- The Washington Times - Tuesday, March 30, 2010

Two very different visions on how to regulate markets and prevent the next world economic crisis will clash when President Obama hosts French President Nicolas Sarkozy at the White House on Tuesday.

Even as Mr. Obama spars with congressional Republicans over tougher regulations of the U.S. financial markets, he faces criticism from Mr. Sarkozy and other Western European leaders that Washington is being too timid, criticisms that Mr. Sarkozy repeated in only slightly veiled form the day before his Washington stop.

“You should reflect on what it means to be the world’s No. 1 power,” the French leader said in an address at Columbia University on Monday, inviting the United States to join its allies to create a “new global monetary order.”

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“The world does not stop at the East Coast, the world does not stop at the West Coast,” Mr. Sarkozy said. “The world needs an open America, a generous America, an America that shows the way, an America that listens.”

Mr. Sarkozy, in Group of 20 forums and elsewhere, has championed the idea of stricter regulation of financial markets, from tax policies to hedge funds. But the momentum for major, coordinated new regulation among the world’s top economic powers has faded as the 2008 economic crisis has eased.

But an animated Mr. Sarkozy made a renewed pitch for joint action, urging the United States to join Europe in “inventing the rules of the economy for tomorrow.”

The presidents of the world’s biggest and fifth-largest economies will discuss, among other topics, global financial regulation, a contested Pentagon $40 billion tanker-refueling contract and foreign policy crises such as Iran’s nuclear program and the war in Afghanistan.

As France prepares to take over the chairs of both the Group of Eight and the G-20 next year, Mr. Sarkozy arrived in Washington amid rising tensions between the U.S. and Europe over trade protectionism and financial regulatory reform in the wake of the deepest global economic downturn since the Great Depression.

Joined by Britain and Germany, France has accused the Pentagon of changing the specifications of a tanker-refueling contract to favor Chicago-based Boeing at the expense of Northrop Grumman Corp., which had been bidding in collaboration with Europe’s Airbus consortium.

“This is no way to act,” Mr. Sarkozy complained at a news conference with the British prime minister earlier this month. The United States “should not give an example of protectionism,” he said, if America “wants to be heard in the struggle against protectionism.”

Northrop had won a 2008 bidding contest with Boeing for the tanker contract, but its victory was overturned after Boeing protested. Northrop withdrew from the competition earlier this month, charging that the deck was stacked against it. Mr. Sarkozy may seek to extend the bidding period so that Airbus may fashion a new bid with Northrop.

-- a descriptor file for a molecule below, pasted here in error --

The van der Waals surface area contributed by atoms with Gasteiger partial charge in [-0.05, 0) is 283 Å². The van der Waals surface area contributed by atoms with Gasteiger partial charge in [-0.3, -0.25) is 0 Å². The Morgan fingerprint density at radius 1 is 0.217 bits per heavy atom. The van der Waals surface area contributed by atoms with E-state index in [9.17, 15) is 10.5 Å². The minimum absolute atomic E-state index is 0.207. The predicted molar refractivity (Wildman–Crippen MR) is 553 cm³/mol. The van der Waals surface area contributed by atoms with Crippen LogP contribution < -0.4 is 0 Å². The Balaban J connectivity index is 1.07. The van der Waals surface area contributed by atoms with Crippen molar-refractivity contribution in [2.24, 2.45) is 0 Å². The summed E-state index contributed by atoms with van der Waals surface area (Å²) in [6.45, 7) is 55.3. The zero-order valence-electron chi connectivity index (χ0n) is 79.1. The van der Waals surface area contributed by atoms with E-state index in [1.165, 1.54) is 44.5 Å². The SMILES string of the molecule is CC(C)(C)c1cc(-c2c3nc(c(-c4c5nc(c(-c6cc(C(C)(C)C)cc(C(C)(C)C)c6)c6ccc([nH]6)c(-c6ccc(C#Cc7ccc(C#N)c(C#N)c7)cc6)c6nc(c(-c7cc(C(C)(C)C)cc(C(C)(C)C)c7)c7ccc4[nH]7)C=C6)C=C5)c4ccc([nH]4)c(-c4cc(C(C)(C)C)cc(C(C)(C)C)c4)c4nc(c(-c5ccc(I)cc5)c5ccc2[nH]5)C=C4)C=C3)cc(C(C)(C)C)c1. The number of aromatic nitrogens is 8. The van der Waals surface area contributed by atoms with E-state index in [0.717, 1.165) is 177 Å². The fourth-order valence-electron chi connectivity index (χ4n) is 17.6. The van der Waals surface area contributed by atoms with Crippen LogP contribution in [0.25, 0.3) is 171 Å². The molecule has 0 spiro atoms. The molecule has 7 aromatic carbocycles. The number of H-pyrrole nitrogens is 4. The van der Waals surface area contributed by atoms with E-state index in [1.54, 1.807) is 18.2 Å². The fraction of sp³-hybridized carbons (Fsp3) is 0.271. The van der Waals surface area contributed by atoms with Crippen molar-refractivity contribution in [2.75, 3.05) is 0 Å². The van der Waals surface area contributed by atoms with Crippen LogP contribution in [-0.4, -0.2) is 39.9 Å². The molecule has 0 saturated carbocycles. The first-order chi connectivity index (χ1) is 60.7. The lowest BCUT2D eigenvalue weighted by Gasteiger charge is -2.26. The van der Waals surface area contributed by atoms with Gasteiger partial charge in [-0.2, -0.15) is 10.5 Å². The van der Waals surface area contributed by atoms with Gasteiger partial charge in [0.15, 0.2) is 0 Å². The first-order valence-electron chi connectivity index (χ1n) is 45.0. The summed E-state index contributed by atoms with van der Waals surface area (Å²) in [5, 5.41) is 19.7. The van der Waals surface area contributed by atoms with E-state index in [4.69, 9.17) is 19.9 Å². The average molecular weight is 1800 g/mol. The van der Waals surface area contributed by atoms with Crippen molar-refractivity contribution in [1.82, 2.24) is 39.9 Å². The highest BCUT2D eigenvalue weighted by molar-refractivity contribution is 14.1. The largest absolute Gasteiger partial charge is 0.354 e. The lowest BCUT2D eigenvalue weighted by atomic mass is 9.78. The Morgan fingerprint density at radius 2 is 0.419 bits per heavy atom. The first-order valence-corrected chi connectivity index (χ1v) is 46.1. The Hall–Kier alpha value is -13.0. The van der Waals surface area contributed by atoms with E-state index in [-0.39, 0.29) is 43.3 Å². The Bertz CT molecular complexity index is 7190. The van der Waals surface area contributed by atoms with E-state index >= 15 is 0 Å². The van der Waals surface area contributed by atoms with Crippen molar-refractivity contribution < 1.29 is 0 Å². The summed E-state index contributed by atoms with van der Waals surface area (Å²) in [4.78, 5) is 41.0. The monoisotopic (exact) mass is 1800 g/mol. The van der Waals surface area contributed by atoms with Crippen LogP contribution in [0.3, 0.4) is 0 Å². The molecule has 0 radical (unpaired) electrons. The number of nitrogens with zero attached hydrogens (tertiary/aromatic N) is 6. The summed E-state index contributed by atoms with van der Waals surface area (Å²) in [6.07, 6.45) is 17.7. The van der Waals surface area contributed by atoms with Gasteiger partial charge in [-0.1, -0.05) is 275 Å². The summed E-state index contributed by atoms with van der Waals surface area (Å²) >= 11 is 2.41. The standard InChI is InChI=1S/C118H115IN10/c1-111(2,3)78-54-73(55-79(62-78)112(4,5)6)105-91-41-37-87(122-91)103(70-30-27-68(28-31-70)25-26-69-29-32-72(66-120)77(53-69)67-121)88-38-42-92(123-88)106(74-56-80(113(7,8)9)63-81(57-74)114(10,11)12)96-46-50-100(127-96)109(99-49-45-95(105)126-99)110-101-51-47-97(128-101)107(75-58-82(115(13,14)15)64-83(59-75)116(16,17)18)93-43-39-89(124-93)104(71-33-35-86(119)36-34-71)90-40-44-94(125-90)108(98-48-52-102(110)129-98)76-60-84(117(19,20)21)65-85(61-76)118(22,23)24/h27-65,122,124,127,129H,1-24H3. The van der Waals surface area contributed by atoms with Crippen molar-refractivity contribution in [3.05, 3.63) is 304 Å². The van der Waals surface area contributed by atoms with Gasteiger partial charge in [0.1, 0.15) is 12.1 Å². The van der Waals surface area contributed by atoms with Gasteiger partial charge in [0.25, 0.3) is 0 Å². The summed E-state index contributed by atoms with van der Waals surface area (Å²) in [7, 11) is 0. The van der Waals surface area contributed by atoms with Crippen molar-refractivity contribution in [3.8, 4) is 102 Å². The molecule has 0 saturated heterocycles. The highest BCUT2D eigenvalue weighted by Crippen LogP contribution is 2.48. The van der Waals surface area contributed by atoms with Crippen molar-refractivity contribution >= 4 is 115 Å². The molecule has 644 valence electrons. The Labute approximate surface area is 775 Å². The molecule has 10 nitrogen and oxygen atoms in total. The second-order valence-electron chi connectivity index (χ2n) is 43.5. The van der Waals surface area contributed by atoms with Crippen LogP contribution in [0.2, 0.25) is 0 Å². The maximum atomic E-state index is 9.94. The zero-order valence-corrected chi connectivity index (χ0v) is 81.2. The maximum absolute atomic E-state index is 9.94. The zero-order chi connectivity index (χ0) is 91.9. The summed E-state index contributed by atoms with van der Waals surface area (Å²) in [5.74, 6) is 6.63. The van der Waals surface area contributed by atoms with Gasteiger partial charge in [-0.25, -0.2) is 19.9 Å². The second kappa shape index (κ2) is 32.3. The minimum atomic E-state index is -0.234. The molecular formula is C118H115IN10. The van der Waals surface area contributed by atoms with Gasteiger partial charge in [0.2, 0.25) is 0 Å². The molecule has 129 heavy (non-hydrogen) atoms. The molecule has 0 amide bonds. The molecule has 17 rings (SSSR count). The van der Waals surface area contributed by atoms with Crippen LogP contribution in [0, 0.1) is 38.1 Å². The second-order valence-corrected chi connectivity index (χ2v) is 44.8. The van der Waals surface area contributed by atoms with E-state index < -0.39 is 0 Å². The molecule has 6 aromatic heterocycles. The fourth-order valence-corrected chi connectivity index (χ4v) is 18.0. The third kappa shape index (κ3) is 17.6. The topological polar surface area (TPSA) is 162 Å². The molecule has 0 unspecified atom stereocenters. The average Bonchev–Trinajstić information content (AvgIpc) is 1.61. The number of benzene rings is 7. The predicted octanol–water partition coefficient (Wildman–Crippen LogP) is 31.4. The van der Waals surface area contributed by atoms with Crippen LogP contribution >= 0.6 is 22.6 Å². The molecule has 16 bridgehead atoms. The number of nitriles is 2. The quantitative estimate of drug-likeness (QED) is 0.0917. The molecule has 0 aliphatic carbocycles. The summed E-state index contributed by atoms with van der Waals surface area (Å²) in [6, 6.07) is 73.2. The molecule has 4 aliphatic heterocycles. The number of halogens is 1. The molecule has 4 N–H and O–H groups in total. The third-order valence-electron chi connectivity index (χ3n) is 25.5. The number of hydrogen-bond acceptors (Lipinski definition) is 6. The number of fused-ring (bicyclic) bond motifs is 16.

The trade friction over the huge Pentagon contract comes on top of disagreements between Europe and the United States on the path toward financial reform.

“The world economic regulations cannot go on as they are,” Mr. Sarkozy told the Columbia students, signaling the strategy he will pursue at the White House. “We can’t accept a capitalist system without rules anymore.”

The absence of rules will cause “the death of capitalism,” he warned.

In January, Mr. Sarkozy proposed levying taxes on financial transactions to limit market fluctuations and to reduce short-term speculation, especially in currency rates. But Treasury Secretary Timothy F. Geithner has expressed opposition to the idea.

France also wants to regulate hedge funds more strictly. But U.S. officials worry that tighter regulation of hedge funds and private equity groups in Europe would discriminate against U.S.-based hedge funds.

Europeans also want to impose stricter limits on credit default swaps and other financial derivatives, which many fault for fueling the collapse of insurance giant AIG Inc. and exacerbating the global panic. AIG had to be rescued by the Treasury Department and the Federal Reserve.

Mr. Sarkozy met later in the day with U.N. Secretary-General Ban Ki-moon, with the stalled Middle East peace process and Iran’s nuclear program on the agenda. The French president and his wife, Carla Bruni-Sarkozy, will join Mr. Obama and first lady Michelle Obama for a private dinner at the White House on Tuesday.

On another issue, the French leader may have given Mr. Obama’s Republican opposition some fresh rhetorical red meat. Congressional GOP leaders have warned that Mr. Obama’s just-passed health care legislation will push the United States closer to the European social welfare model — and Mr. Sarkozy heartily agreed.

“If you want me to be really honest, when we see the U.S. debate on the health care reform from Europe, it’s difficult to believe …,” he said Monday. “Excuse me, but we’ve solved this problem more than 50 years ago.”

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